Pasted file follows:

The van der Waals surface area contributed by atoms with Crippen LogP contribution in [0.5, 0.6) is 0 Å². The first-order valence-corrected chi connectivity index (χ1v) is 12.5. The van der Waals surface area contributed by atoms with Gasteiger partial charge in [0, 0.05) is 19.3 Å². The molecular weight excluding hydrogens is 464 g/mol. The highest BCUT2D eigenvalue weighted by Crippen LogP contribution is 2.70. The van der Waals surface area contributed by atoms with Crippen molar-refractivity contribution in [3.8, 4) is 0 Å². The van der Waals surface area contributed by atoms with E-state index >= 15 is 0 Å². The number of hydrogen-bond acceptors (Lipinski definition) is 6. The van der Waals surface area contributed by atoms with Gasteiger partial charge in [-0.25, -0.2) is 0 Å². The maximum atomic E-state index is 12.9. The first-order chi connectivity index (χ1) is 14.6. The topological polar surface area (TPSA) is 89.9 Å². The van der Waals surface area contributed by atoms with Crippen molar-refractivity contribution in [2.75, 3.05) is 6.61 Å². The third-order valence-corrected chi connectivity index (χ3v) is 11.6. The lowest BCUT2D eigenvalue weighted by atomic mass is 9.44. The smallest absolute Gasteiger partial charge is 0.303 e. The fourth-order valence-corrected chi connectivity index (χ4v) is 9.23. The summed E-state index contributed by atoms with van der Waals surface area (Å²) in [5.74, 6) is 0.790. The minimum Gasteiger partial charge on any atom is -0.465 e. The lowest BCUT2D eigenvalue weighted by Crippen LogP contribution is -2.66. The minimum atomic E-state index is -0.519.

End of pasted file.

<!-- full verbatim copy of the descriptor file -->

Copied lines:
The van der Waals surface area contributed by atoms with Crippen LogP contribution in [0.5, 0.6) is 0 Å². The first-order valence-corrected chi connectivity index (χ1v) is 12.5. The van der Waals surface area contributed by atoms with Gasteiger partial charge in [0, 0.05) is 19.3 Å². The molecular weight excluding hydrogens is 464 g/mol. The highest BCUT2D eigenvalue weighted by Crippen LogP contribution is 2.70. The van der Waals surface area contributed by atoms with Crippen molar-refractivity contribution in [3.8, 4) is 0 Å². The van der Waals surface area contributed by atoms with E-state index >= 15 is 0 Å². The number of hydrogen-bond acceptors (Lipinski definition) is 6. The van der Waals surface area contributed by atoms with Gasteiger partial charge in [-0.25, -0.2) is 0 Å². The maximum atomic E-state index is 12.9. The first-order chi connectivity index (χ1) is 14.6. The topological polar surface area (TPSA) is 89.9 Å². The van der Waals surface area contributed by atoms with Crippen molar-refractivity contribution in [2.75, 3.05) is 6.61 Å². The third-order valence-corrected chi connectivity index (χ3v) is 11.6. The lowest BCUT2D eigenvalue weighted by atomic mass is 9.44. The smallest absolute Gasteiger partial charge is 0.303 e. The fourth-order valence-corrected chi connectivity index (χ4v) is 9.23. The summed E-state index contributed by atoms with van der Waals surface area (Å²) in [5.74, 6) is 0.790. The minimum Gasteiger partial charge on any atom is -0.465 e. The lowest BCUT2D eigenvalue weighted by Crippen LogP contribution is -2.66. The minimum atomic E-state index is -0.519.